Last month, researchers from over 60 countries gathered at the International Positive Psychology Association’s 6th World Congress in Melbourne, Australia, to share cutting-edge insights on the science of well-being.
Several insights presented stood out to me as new or surprising.
1. Positive solitude
Researchers have repeatedly found that social connection is one of the keys to happiness. And for many of us, feeling separated from other people translates into a sense of loneliness and disconnection. But does solitude have to be a negative experience? Can time alone feed our well-being?
Researchers Martin Lynch, Sergey Ishanov, and Dmitry Leontiev at Russia’s National Research University Higher School of Economics have investigated the phenomenon of positive or “productive solitude,” in contrast with the more unpleasant experience of being alone. Productive solitude doesn’t occur because we feel disconnected from others; it’s something that we deliberately seek out. Rather than being lonely or ruminating on negative experiences, we use the solitary time for contemplation, reflection, or creativity.
People who experience positive solitude tend to feel more positive emotions—in particular, the low-energy ones like relaxation and calm. According to research by Leontiev, when these people do find themselves alone, they have a greater sense of pleasure and meaning—and less of a sense of void.
What kind of people enjoy their alone time? Positive solitude seems to come more naturally to those who are more introverted or higher in emotional and psychological maturity.
What if you don’t have those traits? We might see more benefit in solitude if we deliberately schedule alone time for doing something we enjoy, for example, or spend our solitary time in the peaceful and welcoming setting of nature. Future research may uncover other ways for all of us to cultivate new attitudes toward solitude so we can appreciate it more—and be happier for it.
2. Feeling active
One of the traditional surveys that researchers use to measure positive emotions includes a peculiar statement: “I feel active.” For researcher Sarah Pressman, that didn’t quite seem like a positive emotion—not the way other feelings like “grateful” or “happy” are—so she decided to investigate it further.
Past research would suggest that people who experience more positive emotions are healthier in various ways—for example, they have stronger immune systems, exercise more, have a lower risk of heart disease, and even live longer. But what role does feeling “active” play in our health and well-being?
A significant one, it turns out. According to analyses by Pressman and her colleagues, feeling active accounted for a sizable portion of the link between positive emotions and different measures of health. (For men, feeling active was the positive emotion that predicted how long they would live.) But feeling active didn’t exactly correspond to how much physical activity people engaged in.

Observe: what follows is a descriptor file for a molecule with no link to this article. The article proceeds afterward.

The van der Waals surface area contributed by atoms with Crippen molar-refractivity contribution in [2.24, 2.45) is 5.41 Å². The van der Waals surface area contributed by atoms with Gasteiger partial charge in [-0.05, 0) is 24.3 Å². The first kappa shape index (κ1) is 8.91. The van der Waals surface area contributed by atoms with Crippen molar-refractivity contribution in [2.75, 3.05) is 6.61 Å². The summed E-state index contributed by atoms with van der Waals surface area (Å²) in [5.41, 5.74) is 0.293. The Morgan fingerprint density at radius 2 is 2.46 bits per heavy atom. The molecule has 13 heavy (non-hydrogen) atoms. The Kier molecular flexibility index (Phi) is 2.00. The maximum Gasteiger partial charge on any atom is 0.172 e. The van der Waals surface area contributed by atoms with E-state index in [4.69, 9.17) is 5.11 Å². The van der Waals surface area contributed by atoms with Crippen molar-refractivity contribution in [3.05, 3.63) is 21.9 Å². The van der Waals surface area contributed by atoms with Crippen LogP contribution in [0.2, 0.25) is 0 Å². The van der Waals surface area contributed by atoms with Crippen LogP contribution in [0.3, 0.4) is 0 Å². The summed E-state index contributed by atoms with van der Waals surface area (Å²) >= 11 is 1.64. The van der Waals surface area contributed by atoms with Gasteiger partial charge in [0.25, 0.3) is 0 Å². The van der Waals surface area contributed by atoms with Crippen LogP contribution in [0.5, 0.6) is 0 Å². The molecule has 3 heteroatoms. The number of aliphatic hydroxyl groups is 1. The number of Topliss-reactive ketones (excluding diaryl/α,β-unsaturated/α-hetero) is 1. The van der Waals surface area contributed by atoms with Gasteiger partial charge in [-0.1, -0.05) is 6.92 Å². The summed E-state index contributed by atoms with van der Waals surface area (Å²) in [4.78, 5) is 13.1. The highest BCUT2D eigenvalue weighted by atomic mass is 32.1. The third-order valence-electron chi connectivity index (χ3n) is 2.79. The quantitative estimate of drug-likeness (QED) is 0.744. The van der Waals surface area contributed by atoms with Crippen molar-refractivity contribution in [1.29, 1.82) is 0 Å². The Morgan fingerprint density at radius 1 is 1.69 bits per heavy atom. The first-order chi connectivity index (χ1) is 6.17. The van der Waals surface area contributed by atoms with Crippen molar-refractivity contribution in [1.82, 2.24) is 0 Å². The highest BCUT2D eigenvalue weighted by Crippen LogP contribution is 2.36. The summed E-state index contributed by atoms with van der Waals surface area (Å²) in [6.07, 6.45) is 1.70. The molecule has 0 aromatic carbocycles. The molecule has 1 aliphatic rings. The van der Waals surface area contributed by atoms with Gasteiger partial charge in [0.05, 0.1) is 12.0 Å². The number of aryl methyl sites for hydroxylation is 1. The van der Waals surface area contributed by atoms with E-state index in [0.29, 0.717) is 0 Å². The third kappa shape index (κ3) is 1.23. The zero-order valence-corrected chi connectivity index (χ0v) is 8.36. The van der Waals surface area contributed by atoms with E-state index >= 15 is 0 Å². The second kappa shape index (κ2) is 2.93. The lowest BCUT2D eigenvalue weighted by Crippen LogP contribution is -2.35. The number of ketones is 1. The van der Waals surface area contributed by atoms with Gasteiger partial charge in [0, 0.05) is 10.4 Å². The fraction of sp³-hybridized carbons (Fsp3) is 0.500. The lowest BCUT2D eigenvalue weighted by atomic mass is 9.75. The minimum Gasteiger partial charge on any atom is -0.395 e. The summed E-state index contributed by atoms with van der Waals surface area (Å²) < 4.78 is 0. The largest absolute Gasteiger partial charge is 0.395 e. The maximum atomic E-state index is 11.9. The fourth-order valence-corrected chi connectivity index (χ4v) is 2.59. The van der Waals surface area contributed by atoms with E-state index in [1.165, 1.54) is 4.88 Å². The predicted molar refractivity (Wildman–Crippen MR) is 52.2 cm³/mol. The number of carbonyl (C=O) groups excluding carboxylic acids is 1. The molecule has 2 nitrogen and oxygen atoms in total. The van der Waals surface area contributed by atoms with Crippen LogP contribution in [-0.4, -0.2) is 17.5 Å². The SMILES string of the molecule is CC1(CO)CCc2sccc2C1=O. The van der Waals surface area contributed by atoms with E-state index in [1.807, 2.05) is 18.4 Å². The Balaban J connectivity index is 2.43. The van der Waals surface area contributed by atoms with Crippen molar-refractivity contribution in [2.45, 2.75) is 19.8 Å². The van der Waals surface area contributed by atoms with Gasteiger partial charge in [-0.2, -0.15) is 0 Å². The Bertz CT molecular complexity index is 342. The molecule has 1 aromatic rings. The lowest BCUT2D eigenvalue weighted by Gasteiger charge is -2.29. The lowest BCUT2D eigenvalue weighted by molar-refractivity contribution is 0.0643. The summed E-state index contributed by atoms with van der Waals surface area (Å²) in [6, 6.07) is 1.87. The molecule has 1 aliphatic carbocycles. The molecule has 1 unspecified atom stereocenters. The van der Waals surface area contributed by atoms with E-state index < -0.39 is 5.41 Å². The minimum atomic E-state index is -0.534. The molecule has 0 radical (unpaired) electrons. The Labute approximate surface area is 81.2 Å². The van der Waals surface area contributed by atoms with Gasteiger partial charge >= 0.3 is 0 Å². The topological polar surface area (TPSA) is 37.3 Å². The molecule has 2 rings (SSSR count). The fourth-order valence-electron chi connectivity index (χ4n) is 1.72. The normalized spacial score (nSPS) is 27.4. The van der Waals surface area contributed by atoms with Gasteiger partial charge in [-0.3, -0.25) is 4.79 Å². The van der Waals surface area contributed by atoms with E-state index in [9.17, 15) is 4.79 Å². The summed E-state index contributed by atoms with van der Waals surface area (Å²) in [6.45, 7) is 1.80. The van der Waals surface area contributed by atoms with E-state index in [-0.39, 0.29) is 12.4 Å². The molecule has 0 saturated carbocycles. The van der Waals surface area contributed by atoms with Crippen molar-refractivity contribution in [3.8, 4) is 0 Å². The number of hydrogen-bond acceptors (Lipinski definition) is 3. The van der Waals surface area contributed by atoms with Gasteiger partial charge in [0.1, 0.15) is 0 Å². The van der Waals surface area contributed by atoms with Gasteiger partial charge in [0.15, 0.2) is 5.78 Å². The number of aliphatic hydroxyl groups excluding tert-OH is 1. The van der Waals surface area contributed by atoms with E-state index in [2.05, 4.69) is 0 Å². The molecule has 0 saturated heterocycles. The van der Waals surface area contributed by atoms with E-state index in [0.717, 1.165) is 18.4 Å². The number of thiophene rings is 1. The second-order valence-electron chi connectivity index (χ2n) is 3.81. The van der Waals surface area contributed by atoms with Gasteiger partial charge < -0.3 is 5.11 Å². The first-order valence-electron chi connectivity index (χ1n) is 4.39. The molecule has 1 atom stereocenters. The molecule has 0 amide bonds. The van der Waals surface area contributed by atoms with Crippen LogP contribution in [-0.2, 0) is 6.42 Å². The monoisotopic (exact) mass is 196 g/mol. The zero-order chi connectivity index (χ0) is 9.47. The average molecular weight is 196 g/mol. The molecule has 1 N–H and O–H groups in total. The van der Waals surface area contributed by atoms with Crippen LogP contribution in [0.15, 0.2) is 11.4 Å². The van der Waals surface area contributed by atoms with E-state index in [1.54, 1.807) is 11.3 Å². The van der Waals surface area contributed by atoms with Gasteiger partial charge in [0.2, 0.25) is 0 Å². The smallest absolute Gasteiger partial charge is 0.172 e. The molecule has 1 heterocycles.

In other words, it doesn’t just matter how physically active we are, but how active—how energetic, vigorous, and vital—we feel. That’s a psychological state that researchers should pay more attention to, Pressman believes. The little we know comes from the workplace, where studies have described the phenomenon of “relational energy”: how some people excite and energize us while others leave us drained and exhausted.
But what makes us feel active and how else is that beneficial? It remains to be determined who these energetic people are, and whether we can all get happier by boosting the pep in our step.
As we pursue happiness, we often ponder the future—and the kinds of things that will make us feel good tomorrow or next year. Even though our predictions aren’t always accurate, the simple act of contemplating the future might be a key to well-being.
According to social psychologist Roy Baumeister, happy and optimistic people tend to think about the future more often than their less-upbeat counterparts. Thinking about the future seems to come in two flavors: First, we dream big and imagine fantasy outcomes; then, we “get real” and come up with pragmatic plans.
Thinking about the future is useful personally and in our relationships. For example, research suggests that people whose minds tend to wander toward the future develop more concrete goals. And if you’re having a conflict with a romantic partner, looking at it from a future perspective—imagining how you would think about it one year from now—could lead to less blame, more forgiveness, and greater well-being in your relationship.
When the process of imagining positive futures (and how to bring them about) goes awry, we may be at risk of mental health issues. Researchers have suggested that faulty future-mindedness—envisioning a darker future for yourself—contributes to depression, anxiety, and other disorders.
For this reason, perhaps, many popular therapies—such as future-oriented therapy, hope therapy, solution-focused therapy, and cognitive-behavioral therapy—help clients improve the way they think about the future. If you want to improve your future-mindedness without therapy, another option is to journal about new doors that have opened or might open in your life.
According to Martin Seligman, a pioneer of the field of positive psychology, people and societies themselves may be becoming more future-minded today. We are thinking not just about what we can achieve in the future ourselves, but what we can all achieve together. For the attendees of the World Congress, at least, that means spreading the knowledge and practice of well-being to more and more people, in the hopes of creating a better world for everyone.
– Kira M. Newman is the managing editor of Greater Good. Based at UC-Berkeley, Greater Good highlights ground breaking scientific research into the roots of compassion and altruism. Copyright Greater Good.